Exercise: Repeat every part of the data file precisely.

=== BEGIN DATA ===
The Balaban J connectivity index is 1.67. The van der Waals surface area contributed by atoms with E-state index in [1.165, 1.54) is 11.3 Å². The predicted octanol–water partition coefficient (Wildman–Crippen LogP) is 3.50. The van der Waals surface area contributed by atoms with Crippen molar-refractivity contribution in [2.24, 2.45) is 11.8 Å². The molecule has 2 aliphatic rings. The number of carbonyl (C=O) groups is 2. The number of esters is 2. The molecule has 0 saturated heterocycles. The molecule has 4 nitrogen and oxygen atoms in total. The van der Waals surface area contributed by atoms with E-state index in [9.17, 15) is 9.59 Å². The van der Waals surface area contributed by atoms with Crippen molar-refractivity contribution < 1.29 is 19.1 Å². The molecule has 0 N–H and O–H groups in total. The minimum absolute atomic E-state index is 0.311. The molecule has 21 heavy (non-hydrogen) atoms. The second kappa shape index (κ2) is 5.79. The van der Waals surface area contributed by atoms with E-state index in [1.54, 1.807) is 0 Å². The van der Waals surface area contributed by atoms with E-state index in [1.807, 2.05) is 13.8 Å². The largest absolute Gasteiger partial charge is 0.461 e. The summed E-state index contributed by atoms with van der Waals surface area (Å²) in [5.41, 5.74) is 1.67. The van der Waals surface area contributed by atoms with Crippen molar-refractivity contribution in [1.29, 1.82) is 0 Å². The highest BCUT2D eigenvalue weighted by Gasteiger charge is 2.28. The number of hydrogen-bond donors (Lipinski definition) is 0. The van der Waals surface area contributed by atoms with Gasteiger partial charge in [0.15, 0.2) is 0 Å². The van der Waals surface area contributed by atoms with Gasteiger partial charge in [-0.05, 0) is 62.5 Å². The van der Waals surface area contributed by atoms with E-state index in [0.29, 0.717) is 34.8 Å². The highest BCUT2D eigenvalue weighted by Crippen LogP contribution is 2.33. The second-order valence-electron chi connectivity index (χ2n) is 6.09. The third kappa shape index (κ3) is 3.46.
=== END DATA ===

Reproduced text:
The Balaban J connectivity index is 1.67. The van der Waals surface area contributed by atoms with E-state index in [1.165, 1.54) is 11.3 Å². The predicted octanol–water partition coefficient (Wildman–Crippen LogP) is 3.50. The van der Waals surface area contributed by atoms with Crippen molar-refractivity contribution in [2.24, 2.45) is 11.8 Å². The molecule has 2 aliphatic rings. The number of carbonyl (C=O) groups is 2. The number of esters is 2. The molecule has 0 saturated heterocycles. The molecule has 4 nitrogen and oxygen atoms in total. The van der Waals surface area contributed by atoms with E-state index in [9.17, 15) is 9.59 Å². The van der Waals surface area contributed by atoms with Crippen molar-refractivity contribution < 1.29 is 19.1 Å². The molecule has 0 N–H and O–H groups in total. The minimum absolute atomic E-state index is 0.311. The molecule has 21 heavy (non-hydrogen) atoms. The second kappa shape index (κ2) is 5.79. The van der Waals surface area contributed by atoms with E-state index in [1.54, 1.807) is 0 Å². The van der Waals surface area contributed by atoms with E-state index in [1.807, 2.05) is 13.8 Å². The largest absolute Gasteiger partial charge is 0.461 e. The summed E-state index contributed by atoms with van der Waals surface area (Å²) in [5.41, 5.74) is 1.67. The van der Waals surface area contributed by atoms with Crippen molar-refractivity contribution in [1.29, 1.82) is 0 Å². The highest BCUT2D eigenvalue weighted by Gasteiger charge is 2.28. The number of hydrogen-bond donors (Lipinski definition) is 0. The van der Waals surface area contributed by atoms with Gasteiger partial charge in [0.15, 0.2) is 0 Å². The van der Waals surface area contributed by atoms with Gasteiger partial charge in [-0.05, 0) is 62.5 Å². The van der Waals surface area contributed by atoms with E-state index in [0.29, 0.717) is 34.8 Å². The highest BCUT2D eigenvalue weighted by Crippen LogP contribution is 2.33. The second-order valence-electron chi connectivity index (χ2n) is 6.09. The third kappa shape index (κ3) is 3.46.